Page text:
Quantcast

Moroccan Meteorite Contains Traces Of Martian Atmosphere

October 12, 2012
Image Caption: UAlberta researcher Chris Herd shows off a piece of the Tissint meteorite that landed in Morocco last year. Credit: John Ulan

April Flowers for redOrbit.com – Your Universe Online

An international team of researchers is examining a meteorite that landed 14 months ago in the Moroccan desert for information about Mars. Traces of the Martian atmosphere were trapped in the Tissint meteorite, according to the study led by the University of Alberta.

“Our team matched traces of gases found inside the Tissint meteorite with samples of Mars´ atmosphere collected in 1976 by Viking, NASA´s Mars lander mission,” said Chris Herd, a researcher at UA.

The meteorite was a fairly typical bit of volcanic rock on the surface of Mars around 600 million years ago, until it was launched off the planet by the impact shockwave of an asteroid.

“At the instant of that impact with Mars, a shock wave shot through the rock,” said Herd. “Cracks and fissures within the rock were sealed instantly by the heat, trapping components of Mars´ atmosphere inside, and forming black, glassy spots.”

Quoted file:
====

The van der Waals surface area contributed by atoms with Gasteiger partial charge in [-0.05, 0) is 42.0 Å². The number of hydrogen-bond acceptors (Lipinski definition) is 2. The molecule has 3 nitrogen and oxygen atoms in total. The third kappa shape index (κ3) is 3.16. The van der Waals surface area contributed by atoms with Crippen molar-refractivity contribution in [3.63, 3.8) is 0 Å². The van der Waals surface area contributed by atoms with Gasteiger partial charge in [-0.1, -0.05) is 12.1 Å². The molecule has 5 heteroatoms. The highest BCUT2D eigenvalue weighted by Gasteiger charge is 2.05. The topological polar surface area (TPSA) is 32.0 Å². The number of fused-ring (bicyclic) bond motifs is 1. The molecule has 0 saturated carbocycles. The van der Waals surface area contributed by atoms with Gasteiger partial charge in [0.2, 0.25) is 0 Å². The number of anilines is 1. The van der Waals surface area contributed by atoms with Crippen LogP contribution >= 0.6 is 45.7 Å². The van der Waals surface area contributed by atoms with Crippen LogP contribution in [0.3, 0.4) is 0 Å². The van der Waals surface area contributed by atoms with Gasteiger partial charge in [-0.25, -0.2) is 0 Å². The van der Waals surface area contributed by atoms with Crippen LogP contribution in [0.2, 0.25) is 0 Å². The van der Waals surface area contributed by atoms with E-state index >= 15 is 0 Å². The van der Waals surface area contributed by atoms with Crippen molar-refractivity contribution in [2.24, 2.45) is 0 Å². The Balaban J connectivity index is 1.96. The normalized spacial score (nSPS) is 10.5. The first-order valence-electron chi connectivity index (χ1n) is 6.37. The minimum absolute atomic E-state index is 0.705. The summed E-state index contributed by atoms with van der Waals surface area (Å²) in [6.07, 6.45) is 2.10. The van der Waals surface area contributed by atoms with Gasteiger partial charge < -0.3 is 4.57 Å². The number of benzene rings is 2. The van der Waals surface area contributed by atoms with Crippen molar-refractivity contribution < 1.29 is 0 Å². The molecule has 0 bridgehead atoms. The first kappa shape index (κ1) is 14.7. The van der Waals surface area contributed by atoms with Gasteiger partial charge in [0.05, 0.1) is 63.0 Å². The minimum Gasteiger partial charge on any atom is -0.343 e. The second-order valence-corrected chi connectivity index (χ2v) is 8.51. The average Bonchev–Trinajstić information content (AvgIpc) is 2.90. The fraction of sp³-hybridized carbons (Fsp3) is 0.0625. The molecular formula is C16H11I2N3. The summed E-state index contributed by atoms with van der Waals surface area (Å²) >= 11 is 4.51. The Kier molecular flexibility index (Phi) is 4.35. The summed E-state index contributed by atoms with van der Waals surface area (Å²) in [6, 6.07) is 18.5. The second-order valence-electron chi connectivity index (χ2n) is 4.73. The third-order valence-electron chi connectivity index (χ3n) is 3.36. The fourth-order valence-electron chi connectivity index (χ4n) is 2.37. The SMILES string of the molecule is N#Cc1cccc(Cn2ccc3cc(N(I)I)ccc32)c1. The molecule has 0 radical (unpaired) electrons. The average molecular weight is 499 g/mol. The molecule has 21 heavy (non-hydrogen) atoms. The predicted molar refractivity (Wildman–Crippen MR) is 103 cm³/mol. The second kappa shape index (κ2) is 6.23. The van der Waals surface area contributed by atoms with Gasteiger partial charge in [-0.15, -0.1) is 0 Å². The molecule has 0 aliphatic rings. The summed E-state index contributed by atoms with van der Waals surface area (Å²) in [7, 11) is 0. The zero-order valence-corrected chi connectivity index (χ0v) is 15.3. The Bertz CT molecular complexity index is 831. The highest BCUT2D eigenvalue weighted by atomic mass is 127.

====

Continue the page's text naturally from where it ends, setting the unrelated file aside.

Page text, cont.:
Sometime between 700,000 and one million years ago, the rock floated through outer space until it streaked through the Earth’s atmosphere and landed in Morocco in July 2011.

Only the fifth time such a Martian meteorite landing was witnessed, this one is important because it was collected so soon after landing it had no time to be weathered or contaminated by Earth.

Evidence of weathering on Mars involves water, which means there was water present on the surface of Mars within the past few hundred million years. Herd was careful to say that this sample does not carry any evidence that the water supported any life forms.

“Because the Martian rock was subjected to such intense heat, any water-borne microbial life forms that may have existed deep within cracks of the rock would have been destroyed,” said Herd.

NASA’s current rover mission, Curiosity, is moving around Mars searching for more information on the history of the red planet. The new study, published in Science, makes it more crucial than ever that a return mission to Mars to collect and bring back rocks be formulated.

“Martian rocks delivered to Earth by a spacecraft would provide the best opportunity to see if life was ever clinging to the surface of Mars.”


Source: April Flowers for redOrbit.com - Your Universe Online



comments powered by Disqus